Benjamin Franklin Papers

Poor Richard, 1741

Poor Richard, 17412

Poor Richard, 1741. An Almanack For the Year of Christ 1741,... By Richard Saunders, Philom. Philadelphia: Printed and sold by B. Franklin, at the New Printing-Office near the Market. (Yale University Library)

Of the Eclipses, 1741.

This Year there will be but two Eclipses, and those will be of the Sun, the first will happen June the Second Day: The other, November the 27th: Neither of which will be seen in these Parts of the World: But to the present Inhabitants of Cuba, and other Spanish Settlements in the West-Indies, these are like to appear very great Eclipses.3

XI Mon. January hath xxxi days.

Your homely Face, Flippanta, your disguise,

With Patches, numerous as Argus’ Eyes:

I own that Patching’s requisite for you;

For more we’re pleas’d, if less your Face we view:

Yet I advise, if my Advice you’d ask,

Wear but one Patch;—but be that Patch a Mask.

Enjoy the present hour, be mindful of the past;

And neither fear nor wish the Approaches of the last.

Learn of the skilful: He that teaches himself, hath a fool for his master.

XII Mon. February hath xxviii days.

The cringing Train of Pow’r, survey;

What Creatures are so low as they!

With what obsequiousness they bend!

To what vile actions condescend!

Their Rise is on their Meanness built,

And Flatt’ry is their smallest Guilt.

Best is the Tongue that feels the rein;

He that talks much, must talk in vain;

We from the wordy Torrent fly:

Who listens to the chattering Pye?

Think Cato sees thee.

No Wood without Bark.

I Mon. March hath xxxi days.

Enrag’d was Buckram, when his Wife he beat,

That she’d so often lousy Knave, repeat.

At length he seiz’d and drag’d her to the Well,

I’ll cool thy Tongue, or I’ll thy Courage quell.

Ducking, thy Case, poor Buckram, little mends;

She had her Lesson at her Fingers Ends.

Sows’d over head, her Arms she raises high;

And cracking Nails the Want of Tongue supply.

Monkeys warm with envious spite,

Their most obliging Friends will bite;

And, fond to copy human Ways,

Practise new Mischiefs all their days.

Joke went out, and brought home his fellow, and they two began a quarrel.

II Mon. April hath xxx days.

Rash Mortals, e’er you take a Wife,

Contrive your Pile to last for Life:

On Sense and Worth your Passion found,

By Decency cemented round;

Let Prudence with Good-Nature strive

To keep Esteem and Love alive;

Then, come old Age when e’er it will,

Your Friendship shall continue still.

Let thy discontents be thy Secrets; if the world knows them, ’twill despise thee and increase them.

E’er you remark another’s Sin,

Bid your own Conscience look within.

Anger and Folly walk cheek by jole; Repentance treads on both their Heels.

III Mon. May hath xxxi days.

Fair Decency, celestial Maid,

Descend from Heav’n to Beauty’s Aid:

Tho’ Beauty may beget Desire,

’Tis thou must fan the Lover’s Fire:

For, Beauty, like supreme Dominion,

Is best supported by Opinion:

If Decency bring no Supplies,

Opinion falls and Beauty dies.

Turn Turk, Tim, and renounce thy Faith in Words as well as Actions: Is it worse to follow Mahomet than the Devil?

Don’t overload Gratitude; if you do, she’ll kick.

Be always asham’d to catch thy self idle.

IV Mon. June hath xxx days.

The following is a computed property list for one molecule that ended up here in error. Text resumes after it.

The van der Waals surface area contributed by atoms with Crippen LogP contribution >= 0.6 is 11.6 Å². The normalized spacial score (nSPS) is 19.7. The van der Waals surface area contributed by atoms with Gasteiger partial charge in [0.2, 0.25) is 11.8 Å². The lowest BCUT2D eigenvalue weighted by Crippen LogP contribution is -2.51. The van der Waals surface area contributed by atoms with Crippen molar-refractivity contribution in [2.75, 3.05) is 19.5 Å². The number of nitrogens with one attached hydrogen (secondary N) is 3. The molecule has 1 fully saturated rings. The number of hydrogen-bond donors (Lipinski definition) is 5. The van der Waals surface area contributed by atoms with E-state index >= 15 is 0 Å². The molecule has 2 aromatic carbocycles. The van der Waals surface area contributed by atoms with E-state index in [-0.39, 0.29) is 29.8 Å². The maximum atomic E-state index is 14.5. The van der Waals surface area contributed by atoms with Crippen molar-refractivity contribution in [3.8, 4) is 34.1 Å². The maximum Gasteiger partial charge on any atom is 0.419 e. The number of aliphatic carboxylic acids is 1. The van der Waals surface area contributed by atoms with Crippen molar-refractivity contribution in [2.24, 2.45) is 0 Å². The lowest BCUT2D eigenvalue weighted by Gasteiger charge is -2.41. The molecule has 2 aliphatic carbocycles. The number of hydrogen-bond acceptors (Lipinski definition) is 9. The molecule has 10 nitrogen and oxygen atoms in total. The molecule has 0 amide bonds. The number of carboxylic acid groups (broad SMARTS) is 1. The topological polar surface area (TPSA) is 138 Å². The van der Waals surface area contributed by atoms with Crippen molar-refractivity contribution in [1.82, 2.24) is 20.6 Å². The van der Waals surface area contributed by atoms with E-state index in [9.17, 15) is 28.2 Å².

When painful Colin in his Grave was laid,

His mournful Wife this Lamentation made;

I’ve lost, alas! (poor Wretch, what must I do?)

The best of Friends, and best of Husbands too.

Thus of all Joy and Happiness bereft;

And with the Charge of ten poor Children left;

A greater Grief no Woman sure can know.

Who (with ten Children)—who will have me now?

Where yet was ever found the Mother,

Who’d change her booby for another?

At 20 years of age the Will reigns; at 30 the Wit; at 40 the Judgment.

Christianity commands us to pass by Injuries; Policy, to let them pass by us.

V Mon. July hath xxxi days.

Nature expects Mankind should share

The Duties of the publick Care.

Who’s born for Sloth? To some we find

The Plough-share’s annual Toil assign’d;

Some at the sounding Anvil glow;

Some the swift sliding Shuttle throw;

Some, studious of the Wind and Tide,

From Pole to Pole our Commerce guide.

Lying rides upon Debt’s back.

They who have nothing to be troubled at, will be troubled at nothing.

Wife, from thy Spouse each blemish hide

More than from all the World beside:

Let Decency be all thy Pride.

VI Mon. August hath xxxi days.

Some (taught by Industry) impart

With Hands and Feet the Works of Art;

While some, of Genius more refin’d,

With Head and Tongue assist Mankind:

Each aiming at one common End

Proves to the whole a needful Friend.

Thus, born each other’s useful Aid,

By Turns are Obligations paid.

Nick’s Passions grow fat and hearty; his Understanding looks consumptive!

If evils come not, then our fears are vain:

And if they do, Fear but augments the pain.

If you would keep your Secret from an enemy, tell it not to a friend.

Rob not for burnt offerings.

VII Mon. September hath xxx days.

The Monarch, when his Table’s spread,

To th’ Farmer is oblig’d for Bread;

And when in all his Glory drest,

Owes to the Loom his royal Vest:

Do not the Mason’s Toil and Care

Protect him from th’ inclement Air?

Does not the Cutler’s Art supply

The Ornament that guards his Thigh?4

Bess brags she ’as Beauty, and can prove the same;

As how? why thus, Sir, ’tis her puppy’s name.

Up, Sluggard, and waste not life; in the grave will be sleeping enough.

Well done, is twice done.

Clearly spoken, Mr. Fog! You explain English by Greek.

VIII Mon. October hath xxxi days.

All these, in Duty, to the Throne

Their common Obligations own.

’Tis he (his own and People’s Cause)

Protects their Properties and Laws:

Thus they their honest Toil employ,

And with Content the Fruits enjoy

In every Rank, or great or small,

’Tis Industry supports us all.

Formio bewails his Sins with the same heart,

As Friends do Friends when they’re about to part.

Believe it Formio will not entertain,

One chearful Thought till they do meet again.

Honours change Manners.

IX Mon. November hath xxx days.

Syl. dreamt that bury’d in his fellow Clay,

Close by a common Beggar’s Side he lay:

And, as so mean a Neighbour shock’d his Pride

Thus, like a Corpse of consequence, he cry’d:

Scoundrel, begone; and henceforth touch me not: